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The history of Ji Do Kwan

The roots of Jidokwan can be traced back to Chun Sang Sup, who studied Judo and Karate in Seoul and Japan. After returning to Korea during World War II, he opened a school in Seoul and taught Karate and Judo. Though Chun disappeared around 1950, his first two black belts, Yoon Gwae Byung and Lee Chong Woo, continued to run the school, eventually renaming it Jidokwan. Jidokwan developed a reputation for excellence in sparring, producing highly regarded champions during the 1950s and 1960s.

The period of the 1950s and 1960s was crucial for the development of Jidokwan, as Yoon and Lee disagreed on the direction the school should take. Yoon believed in retaining the school's identity and control over its curriculum, standards, and rank testing, while Lee advocated joining the Korea Tae Soo Do Association. This conflict led to the ouster of Yoon Gae Byung as president of Jidokwan in 1967, and Lee Chong Woo became the second president of the organization.

Under Lee's leadership, Jidokwan joined a new organization, which would later become the Kukkiwon, and Lee himself became an influential member. While black belts within the Kukkiwon knew each other's origins, as time passed, membership in the Kukkiwon superseded allegiance to schools of origin. Today, many older members of these schools may recognize these lineages to varying degrees, but many younger practitioners are not aware of the roots that connect them back to an older tradition.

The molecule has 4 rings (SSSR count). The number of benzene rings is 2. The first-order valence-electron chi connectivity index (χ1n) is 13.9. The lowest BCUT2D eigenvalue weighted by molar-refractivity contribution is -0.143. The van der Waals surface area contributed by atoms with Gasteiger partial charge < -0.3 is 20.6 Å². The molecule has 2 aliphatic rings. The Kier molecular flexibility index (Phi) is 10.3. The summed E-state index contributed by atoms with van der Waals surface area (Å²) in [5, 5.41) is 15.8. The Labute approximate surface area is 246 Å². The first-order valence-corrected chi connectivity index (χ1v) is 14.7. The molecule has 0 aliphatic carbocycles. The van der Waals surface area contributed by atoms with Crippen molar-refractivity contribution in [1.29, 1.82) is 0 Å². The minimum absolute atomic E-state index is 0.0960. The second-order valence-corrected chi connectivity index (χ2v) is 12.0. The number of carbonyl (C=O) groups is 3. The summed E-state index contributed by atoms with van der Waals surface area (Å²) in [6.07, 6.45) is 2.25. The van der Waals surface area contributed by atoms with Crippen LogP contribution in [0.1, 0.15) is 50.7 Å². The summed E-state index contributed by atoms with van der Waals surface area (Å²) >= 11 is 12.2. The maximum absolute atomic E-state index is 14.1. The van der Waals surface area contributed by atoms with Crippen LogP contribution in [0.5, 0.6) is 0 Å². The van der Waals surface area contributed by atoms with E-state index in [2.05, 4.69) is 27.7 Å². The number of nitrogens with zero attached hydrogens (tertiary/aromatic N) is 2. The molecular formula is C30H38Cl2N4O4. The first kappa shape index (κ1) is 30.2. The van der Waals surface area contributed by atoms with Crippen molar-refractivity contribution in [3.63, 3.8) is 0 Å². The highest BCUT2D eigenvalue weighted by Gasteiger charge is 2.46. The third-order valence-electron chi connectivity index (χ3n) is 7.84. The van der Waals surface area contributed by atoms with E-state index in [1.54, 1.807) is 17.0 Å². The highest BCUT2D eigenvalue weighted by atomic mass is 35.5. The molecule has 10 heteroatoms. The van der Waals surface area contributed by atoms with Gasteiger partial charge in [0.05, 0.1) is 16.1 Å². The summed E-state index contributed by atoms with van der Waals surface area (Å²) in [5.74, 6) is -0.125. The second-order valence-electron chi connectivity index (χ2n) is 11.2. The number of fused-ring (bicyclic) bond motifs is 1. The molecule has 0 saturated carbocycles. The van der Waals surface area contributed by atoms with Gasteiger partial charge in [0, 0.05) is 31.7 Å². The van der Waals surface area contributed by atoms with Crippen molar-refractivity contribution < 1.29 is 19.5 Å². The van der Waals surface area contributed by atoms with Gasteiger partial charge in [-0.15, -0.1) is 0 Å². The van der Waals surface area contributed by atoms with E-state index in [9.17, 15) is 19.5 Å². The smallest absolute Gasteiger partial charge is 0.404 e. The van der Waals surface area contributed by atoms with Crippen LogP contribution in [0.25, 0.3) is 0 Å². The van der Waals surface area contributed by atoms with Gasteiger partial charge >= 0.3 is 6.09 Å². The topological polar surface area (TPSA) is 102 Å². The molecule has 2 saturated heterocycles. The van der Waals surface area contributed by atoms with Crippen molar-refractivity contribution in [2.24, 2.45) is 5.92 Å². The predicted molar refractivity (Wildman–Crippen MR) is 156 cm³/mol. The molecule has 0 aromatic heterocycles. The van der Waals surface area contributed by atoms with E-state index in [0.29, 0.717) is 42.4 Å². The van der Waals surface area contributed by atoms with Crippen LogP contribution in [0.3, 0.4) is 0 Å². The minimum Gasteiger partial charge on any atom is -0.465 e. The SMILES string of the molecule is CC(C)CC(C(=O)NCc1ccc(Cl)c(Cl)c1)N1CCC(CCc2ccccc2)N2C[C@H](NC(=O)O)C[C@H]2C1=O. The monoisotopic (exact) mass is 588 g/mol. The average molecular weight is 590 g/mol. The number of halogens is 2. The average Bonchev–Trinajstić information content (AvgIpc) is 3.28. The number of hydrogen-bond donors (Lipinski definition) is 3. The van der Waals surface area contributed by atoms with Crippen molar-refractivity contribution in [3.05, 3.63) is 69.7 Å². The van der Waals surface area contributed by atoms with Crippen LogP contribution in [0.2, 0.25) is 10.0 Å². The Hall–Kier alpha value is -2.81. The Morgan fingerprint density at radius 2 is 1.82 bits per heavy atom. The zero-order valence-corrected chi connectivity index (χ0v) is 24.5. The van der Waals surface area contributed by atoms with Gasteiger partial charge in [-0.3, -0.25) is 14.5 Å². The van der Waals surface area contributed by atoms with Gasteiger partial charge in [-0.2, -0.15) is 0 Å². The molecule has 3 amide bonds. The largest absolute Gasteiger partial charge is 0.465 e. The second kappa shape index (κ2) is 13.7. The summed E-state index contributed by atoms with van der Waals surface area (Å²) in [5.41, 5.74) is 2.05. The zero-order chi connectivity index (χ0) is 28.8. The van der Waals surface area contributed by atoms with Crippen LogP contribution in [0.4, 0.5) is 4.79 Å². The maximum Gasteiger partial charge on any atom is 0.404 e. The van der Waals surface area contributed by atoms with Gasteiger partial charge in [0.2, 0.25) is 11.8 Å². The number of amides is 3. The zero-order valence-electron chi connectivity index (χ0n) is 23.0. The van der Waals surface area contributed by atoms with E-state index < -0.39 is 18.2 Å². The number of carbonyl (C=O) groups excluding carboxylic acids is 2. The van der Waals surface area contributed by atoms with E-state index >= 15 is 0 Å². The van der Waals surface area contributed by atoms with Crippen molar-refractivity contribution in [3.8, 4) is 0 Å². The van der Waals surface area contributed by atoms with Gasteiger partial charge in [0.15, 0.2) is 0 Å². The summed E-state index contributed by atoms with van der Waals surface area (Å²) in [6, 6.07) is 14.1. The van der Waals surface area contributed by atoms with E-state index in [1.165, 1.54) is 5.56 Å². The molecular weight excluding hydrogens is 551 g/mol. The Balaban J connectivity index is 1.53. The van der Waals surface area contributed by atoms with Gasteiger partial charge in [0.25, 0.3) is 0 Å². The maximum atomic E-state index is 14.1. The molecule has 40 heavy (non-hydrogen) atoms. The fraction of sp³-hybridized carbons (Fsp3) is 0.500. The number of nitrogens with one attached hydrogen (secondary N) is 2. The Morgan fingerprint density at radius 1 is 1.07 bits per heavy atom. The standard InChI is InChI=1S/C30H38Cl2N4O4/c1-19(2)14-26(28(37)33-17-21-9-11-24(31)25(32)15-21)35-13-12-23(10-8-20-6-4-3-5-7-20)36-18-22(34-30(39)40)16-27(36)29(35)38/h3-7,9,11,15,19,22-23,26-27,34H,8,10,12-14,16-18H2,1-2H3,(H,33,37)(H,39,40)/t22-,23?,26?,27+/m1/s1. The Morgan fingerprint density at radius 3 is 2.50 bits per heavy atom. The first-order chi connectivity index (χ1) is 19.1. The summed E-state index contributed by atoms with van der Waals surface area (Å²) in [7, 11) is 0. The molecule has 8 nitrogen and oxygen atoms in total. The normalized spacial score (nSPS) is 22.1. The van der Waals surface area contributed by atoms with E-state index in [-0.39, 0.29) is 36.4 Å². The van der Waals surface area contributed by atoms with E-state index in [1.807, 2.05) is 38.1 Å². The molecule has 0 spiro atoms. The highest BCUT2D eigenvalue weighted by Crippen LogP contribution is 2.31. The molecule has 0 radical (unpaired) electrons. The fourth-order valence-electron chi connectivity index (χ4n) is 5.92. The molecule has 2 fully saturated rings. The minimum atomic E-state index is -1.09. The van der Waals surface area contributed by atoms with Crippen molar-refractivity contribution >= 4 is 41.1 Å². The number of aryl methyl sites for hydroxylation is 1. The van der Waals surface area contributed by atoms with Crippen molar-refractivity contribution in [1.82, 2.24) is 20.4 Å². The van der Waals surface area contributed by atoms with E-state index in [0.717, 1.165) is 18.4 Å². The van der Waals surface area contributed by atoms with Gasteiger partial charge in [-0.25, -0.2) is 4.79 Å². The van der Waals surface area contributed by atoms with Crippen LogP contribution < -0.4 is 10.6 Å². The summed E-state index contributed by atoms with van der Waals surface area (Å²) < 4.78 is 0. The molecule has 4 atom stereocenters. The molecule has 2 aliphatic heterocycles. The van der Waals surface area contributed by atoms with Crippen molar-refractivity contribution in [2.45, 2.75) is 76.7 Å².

In summary, Jidokwan has its origins in Chun Sang Sup's teachings of Judo and Karate, which led to the formation of the Jidokwan organization in 1946. The organization developed a strong reputation for excellence in sparring, and its history is marked by leadership conflicts and its eventual affiliation with the Kukkiwon in the 1960s. Despite evolving over time, Jidokwan's roots are an important part of the history of Taekwondo and serve as a reminder of its earlier traditions.


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